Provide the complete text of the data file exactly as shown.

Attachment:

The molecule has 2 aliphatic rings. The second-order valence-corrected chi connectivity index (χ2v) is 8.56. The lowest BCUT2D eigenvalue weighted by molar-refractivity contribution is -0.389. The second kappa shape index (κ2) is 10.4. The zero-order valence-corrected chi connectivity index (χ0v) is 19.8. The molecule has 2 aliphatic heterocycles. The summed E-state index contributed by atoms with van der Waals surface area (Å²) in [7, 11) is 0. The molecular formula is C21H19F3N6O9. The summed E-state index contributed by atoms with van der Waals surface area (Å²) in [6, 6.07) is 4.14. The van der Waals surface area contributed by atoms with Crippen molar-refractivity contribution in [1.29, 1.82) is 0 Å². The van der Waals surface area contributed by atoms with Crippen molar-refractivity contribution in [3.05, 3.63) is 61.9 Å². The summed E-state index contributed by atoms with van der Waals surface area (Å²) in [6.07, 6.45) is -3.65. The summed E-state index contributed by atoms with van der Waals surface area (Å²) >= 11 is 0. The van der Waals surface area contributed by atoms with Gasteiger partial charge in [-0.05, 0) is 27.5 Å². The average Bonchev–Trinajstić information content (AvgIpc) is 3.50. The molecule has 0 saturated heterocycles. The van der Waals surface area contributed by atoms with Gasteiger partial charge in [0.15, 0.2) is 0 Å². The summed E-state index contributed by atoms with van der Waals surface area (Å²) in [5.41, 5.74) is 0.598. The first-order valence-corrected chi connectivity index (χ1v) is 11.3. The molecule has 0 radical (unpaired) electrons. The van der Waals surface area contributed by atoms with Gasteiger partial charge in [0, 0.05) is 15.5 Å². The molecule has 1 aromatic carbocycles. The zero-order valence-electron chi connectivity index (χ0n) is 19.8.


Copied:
The molecule has 2 aliphatic rings. The second-order valence-corrected chi connectivity index (χ2v) is 8.56. The lowest BCUT2D eigenvalue weighted by molar-refractivity contribution is -0.389. The second kappa shape index (κ2) is 10.4. The zero-order valence-corrected chi connectivity index (χ0v) is 19.8. The molecule has 2 aliphatic heterocycles. The summed E-state index contributed by atoms with van der Waals surface area (Å²) in [7, 11) is 0. The molecular formula is C21H19F3N6O9. The summed E-state index contributed by atoms with van der Waals surface area (Å²) in [6, 6.07) is 4.14. The van der Waals surface area contributed by atoms with Crippen molar-refractivity contribution in [1.29, 1.82) is 0 Å². The van der Waals surface area contributed by atoms with Crippen molar-refractivity contribution in [3.05, 3.63) is 61.9 Å². The summed E-state index contributed by atoms with van der Waals surface area (Å²) in [6.07, 6.45) is -3.65. The summed E-state index contributed by atoms with van der Waals surface area (Å²) >= 11 is 0. The van der Waals surface area contributed by atoms with Gasteiger partial charge in [-0.05, 0) is 27.5 Å². The average Bonchev–Trinajstić information content (AvgIpc) is 3.50. The molecule has 0 saturated heterocycles. The van der Waals surface area contributed by atoms with Gasteiger partial charge in [0.15, 0.2) is 0 Å². The summed E-state index contributed by atoms with van der Waals surface area (Å²) in [5.41, 5.74) is 0.598. The first-order valence-corrected chi connectivity index (χ1v) is 11.3. The molecule has 0 radical (unpaired) electrons. The van der Waals surface area contributed by atoms with Gasteiger partial charge in [0, 0.05) is 15.5 Å². The molecule has 1 aromatic carbocycles. The zero-order valence-electron chi connectivity index (χ0n) is 19.8.